Sunday, February 18, 2007

Home Equity Loan

Home Equity Loan

Is a Second Mortgage Right for You?

"Just the facts, ma'am," was Sgt. Joe Friday's famous line from the TV show Dragnet. And while the great detective character used the facts to solve crimes, you can use them to solve the problem of which mortgage to choose. So get ready-here's a "just the facts" overview of the ever-popular second mortgage.

Advantages of home equity loans

Smaller terms, less interest paid. Whether you choose a home equity line of credit, which works like a credit card with an adjustable limit, or a home equity loan, which has a fixed-rate and fixed term, you can generally pay off this smaller loan faster than you would a mortgage. This can help you get through a short-term cash crunch without sacrificing long-term interest dollars.

Easy to close, low fees. Unlike a cash-out refinancing, a home equity line of credit or loan can be closed rather quickly with minimal documentation and low fees. More often than not, your lending institution can use the appraisal from your previous mortgage loan, thereby saving you extra money.

The option to roll it into a first mortgage down the road. Don't forget Newton's law of interest rates: what goes up, must come down. If fixed-rates on 15- or 30- year mortgages drop in the future, you can always refinance that first mortgage and pay off your home equity loan.

There are plenty of options for homeowners in the face of rising interest rates. While the cash-out refinance might not be one of them, a flexible home equity line of credit or a fixed-rate home equity loan might be the best way to tap equity without costing you additional money long-term.

Tapping equity

It's a catch-22 if you've seen the value of your house skyrocket during the last several years. With a boosted property value, you now have plenty of equity to tap for such big-ticket items like home improvements or school tuition payments. Unfortunately, the rise in interest rates has tied your hands.

The solution would be to choose a home equity loan or a home equity line of credit. This could make a nice short-term solution for cash needs, and if you pay it off sooner than later, it could stand to help you in the long run.

Home Equity Loans in a Rising Interest-Rate Environment

If you're a homeowner looking to tap the equity in your home, a cash-out refinance of a 15- or 30- year fixed rate mortgage is generally a first choice. While you'll incur more long-term interest rate charges, you'll also enjoy the benefit of lower monthly payments.

However, during periods of rising interest rates, a cash-out refinance doesn't always look desirable. If you have a terrific rate on your first mortgage, a mortgage refinance would mean that you'd change it in for a higher rate. That choice isn't tempting to most financially responsible homeowners.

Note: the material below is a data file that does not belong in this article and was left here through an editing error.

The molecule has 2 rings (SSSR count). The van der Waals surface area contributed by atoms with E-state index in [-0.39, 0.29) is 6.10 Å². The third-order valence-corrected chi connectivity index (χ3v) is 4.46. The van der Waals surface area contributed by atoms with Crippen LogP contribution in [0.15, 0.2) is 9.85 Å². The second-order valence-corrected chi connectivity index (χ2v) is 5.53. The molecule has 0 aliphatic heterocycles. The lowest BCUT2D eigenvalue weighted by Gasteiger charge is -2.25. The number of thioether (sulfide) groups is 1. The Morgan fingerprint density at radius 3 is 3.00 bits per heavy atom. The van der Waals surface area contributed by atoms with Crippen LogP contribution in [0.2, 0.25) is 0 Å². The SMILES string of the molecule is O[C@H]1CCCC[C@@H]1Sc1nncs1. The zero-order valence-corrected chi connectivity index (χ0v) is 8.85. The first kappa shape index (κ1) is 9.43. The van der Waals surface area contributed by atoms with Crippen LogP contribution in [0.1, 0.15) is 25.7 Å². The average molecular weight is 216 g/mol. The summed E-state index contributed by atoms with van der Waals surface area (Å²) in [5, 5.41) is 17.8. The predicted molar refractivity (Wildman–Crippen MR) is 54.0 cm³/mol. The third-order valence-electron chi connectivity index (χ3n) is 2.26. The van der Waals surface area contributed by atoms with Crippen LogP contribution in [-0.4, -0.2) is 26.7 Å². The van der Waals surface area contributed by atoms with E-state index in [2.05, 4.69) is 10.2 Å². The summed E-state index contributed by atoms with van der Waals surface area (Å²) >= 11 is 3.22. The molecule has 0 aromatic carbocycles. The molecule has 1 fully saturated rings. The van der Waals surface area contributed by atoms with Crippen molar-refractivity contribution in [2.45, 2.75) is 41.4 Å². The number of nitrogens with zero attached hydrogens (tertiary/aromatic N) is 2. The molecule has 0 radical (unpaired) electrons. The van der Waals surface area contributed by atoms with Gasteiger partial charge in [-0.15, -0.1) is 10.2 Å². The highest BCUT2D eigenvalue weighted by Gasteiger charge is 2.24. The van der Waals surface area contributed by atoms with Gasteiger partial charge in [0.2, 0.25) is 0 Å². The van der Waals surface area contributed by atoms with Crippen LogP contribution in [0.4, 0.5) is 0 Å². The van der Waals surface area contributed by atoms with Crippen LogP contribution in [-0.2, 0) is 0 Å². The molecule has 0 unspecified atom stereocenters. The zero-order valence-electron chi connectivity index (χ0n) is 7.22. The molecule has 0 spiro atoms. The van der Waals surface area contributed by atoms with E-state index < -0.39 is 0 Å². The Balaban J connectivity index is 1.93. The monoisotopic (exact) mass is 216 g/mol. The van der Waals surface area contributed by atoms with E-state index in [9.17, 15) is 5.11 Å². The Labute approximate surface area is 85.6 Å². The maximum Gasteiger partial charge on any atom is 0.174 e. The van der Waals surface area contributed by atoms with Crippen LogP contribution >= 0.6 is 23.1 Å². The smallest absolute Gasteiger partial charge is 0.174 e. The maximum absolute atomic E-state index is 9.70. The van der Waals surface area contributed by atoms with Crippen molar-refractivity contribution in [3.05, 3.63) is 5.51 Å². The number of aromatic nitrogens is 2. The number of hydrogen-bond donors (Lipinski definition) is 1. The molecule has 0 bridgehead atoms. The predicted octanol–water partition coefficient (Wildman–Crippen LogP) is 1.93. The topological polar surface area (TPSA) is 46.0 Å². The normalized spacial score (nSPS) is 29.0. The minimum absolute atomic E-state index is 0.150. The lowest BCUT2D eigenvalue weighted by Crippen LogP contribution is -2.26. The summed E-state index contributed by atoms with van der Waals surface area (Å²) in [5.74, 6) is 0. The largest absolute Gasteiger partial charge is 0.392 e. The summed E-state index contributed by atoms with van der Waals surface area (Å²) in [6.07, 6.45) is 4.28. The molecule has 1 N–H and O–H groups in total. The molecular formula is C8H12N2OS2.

Home equity loans: convenient and easy

To pay for such makeover projects as landscaping, painting, upgrading kitchen appliances, or refinishing hardwood floors, a home equity loan is an easy and convenient option. These loans have low closing costs and can be processed quickly. And if you're planning to sell, you can choose an interest-only loan and enjoy inexpensive monthly payments. Since you'll pay off the balance at closing, the out-of-pocket cost of borrowing the money will be minimal. Many homeowners who use a home equity loan to spruce up a house for sale don't make any monthly payments, because the house typically closes before the first installment comes due.

There is one catch, however: Because lenders will not let you borrow money against a house that's already for sale, you need to plan ahead and secure the home equity loan before you list the property. Once you have the cash in hand, you can fix up the house and call the realtor.

Best results for home equity upgrades

Three of the most productive, market-tested places to invest when doing a makeover are:

1. The kitchen: Money spent on kitchen upgrades returns a high yield, often more than dollar-for-dollar. If you can't afford, or don't need, a complete overhaul, concentrate on specifics like new appliances, flooring, and attractive, functional lighting.
2. The bathroom: If you can create another bathroom-or half bath-without disrupting the floor plan, this is a solid investment. When Realtors search for homes on behalf of buyers, they limit the search according to the number of bedrooms and bathrooms. By adding a full or half bath, you may automatically double the number of potential buyers.
3. Paint and trim: A relatively inexpensive approach for a home makeover is to concentrate on freshening it up with a good paint job in neutral colors that have wide aesthetic appeal. Not only does this make the house look better while protecting it from the elements, it also expresses a sense that you take pride in home ownership. Buyers and their building inspectors feel more confident about homes that are well maintained, and a freshly painted home conveys that attitude.